Scattered amongst various Google resources are some tips for how to test your implementation of SameSite=None with or (wrongly) without the Secure declaration. Dedicated tests for this behavior use Chrome or Firefox configuration settings. For Chrome 76+ it is enabled with the following address:
Firefox 69+ in its
about:config settings you want to set the following:
You can also conduct tests and view SameSite console warnings in browser developer tools as you implement SameSite in the third-party context.
Cross-site request forgery
Never store application secrets in cookie values.
Although application security is beyond the scope of this article, anti-CSRF hidden tokens in your web forms can help ensure that action requests are from valid users and not from an imposter who hijacked a user’s active session at a public hotspot.
None of these tactics are failsafe, however.
There are three possible values for SameSite: Strict, Lax, and None. Thus far we’ve been primarily dealing with the None setting for third-party access. Not all settings are relevant in all contexts. To help sort this out, and dispel confusion around the meaning of the ‘None’ value, this short guide may be helpful:
When setting first-party cookies for an application that never needs to retrieve cookie values from within a third-party context, use Strict. This setting is the most secure insofar as your cookie values are not sent in contexts where third parties reference your assets and can thereby retrieve values simply by including an image of yours in their HTML.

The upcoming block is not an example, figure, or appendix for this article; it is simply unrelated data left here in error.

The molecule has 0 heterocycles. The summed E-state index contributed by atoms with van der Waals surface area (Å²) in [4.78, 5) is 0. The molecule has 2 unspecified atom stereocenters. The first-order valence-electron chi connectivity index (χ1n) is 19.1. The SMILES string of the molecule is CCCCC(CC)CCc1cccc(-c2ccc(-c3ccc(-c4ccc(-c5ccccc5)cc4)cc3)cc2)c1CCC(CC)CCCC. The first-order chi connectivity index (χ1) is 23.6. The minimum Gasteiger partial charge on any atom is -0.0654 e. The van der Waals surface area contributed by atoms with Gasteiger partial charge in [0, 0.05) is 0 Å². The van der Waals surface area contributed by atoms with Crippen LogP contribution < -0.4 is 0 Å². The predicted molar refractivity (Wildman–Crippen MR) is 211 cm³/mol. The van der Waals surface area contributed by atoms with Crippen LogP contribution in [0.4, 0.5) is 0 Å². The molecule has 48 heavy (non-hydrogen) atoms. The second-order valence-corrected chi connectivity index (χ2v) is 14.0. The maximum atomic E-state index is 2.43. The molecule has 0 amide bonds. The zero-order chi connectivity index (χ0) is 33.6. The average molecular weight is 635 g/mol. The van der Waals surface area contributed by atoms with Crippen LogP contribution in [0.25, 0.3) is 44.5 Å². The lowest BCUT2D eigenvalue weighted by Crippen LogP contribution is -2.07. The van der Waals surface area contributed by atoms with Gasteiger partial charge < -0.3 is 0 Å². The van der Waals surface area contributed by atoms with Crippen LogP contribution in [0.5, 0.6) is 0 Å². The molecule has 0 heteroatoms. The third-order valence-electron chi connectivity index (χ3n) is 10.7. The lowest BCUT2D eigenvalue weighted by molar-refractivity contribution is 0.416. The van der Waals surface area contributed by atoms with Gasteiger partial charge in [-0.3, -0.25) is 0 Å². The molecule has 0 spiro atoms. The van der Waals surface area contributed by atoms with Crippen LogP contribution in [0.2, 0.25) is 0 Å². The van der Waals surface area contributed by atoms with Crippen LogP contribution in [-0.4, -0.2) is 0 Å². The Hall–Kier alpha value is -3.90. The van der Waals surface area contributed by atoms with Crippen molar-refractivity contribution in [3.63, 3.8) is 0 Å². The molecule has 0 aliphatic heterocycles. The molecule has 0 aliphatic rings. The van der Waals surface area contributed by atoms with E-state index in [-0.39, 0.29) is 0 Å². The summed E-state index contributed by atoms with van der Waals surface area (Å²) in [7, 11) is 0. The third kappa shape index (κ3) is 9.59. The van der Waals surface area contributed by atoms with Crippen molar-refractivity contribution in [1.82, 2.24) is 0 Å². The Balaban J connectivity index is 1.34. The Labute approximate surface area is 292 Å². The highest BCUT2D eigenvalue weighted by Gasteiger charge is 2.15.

The Lax setting is the same as Strict except for when a third-party back link click to your application conducts a TLS (https://) secure request. The incoming headers for such visits will come complete with cookie values from third party pages that reference your assets alongside clicked links. Cookie values get sent so that your application can act accordingly and personalize settings for your user.
A setting of None plus Secure (SameSite=None; Secure) is the most liberal setting which allows access to cookie values in third party contexts as long as communications are handled over TLS (https://) connections. The Secure declaration is a requirement with this setting. This is the one best suited only for cross-site cookies such as is the case with YouTube’s widget distribution model.
Beware the complexities
As mentioned above, Safari has not announced the implementation of behavior for ‘SameSite=None; Secure’ cookies as Chrome, Firefox, and Edge are planning. It is important to adopt strategies that catch and handle exception cases for Safari and others. Older Chrome, Firefox, and Edge browsers are incompatible with the SameSite change, as well. The general advice is to look to the future and make SameSite-incompatible cases the exceptions for special handling, and not the other way around.
There are specific concerns for iOS and Android App developers who will need to declare the SameSite settings, including assurance that TLS (https://) secure connections take place using the native WebView API for each platform. And finally, Single Sign On (SSO) enterprise IT admins may need to revert company-wide Chrome instances to legacy behavior in order for SSO to function until a plan can be drafted for moving to updated services.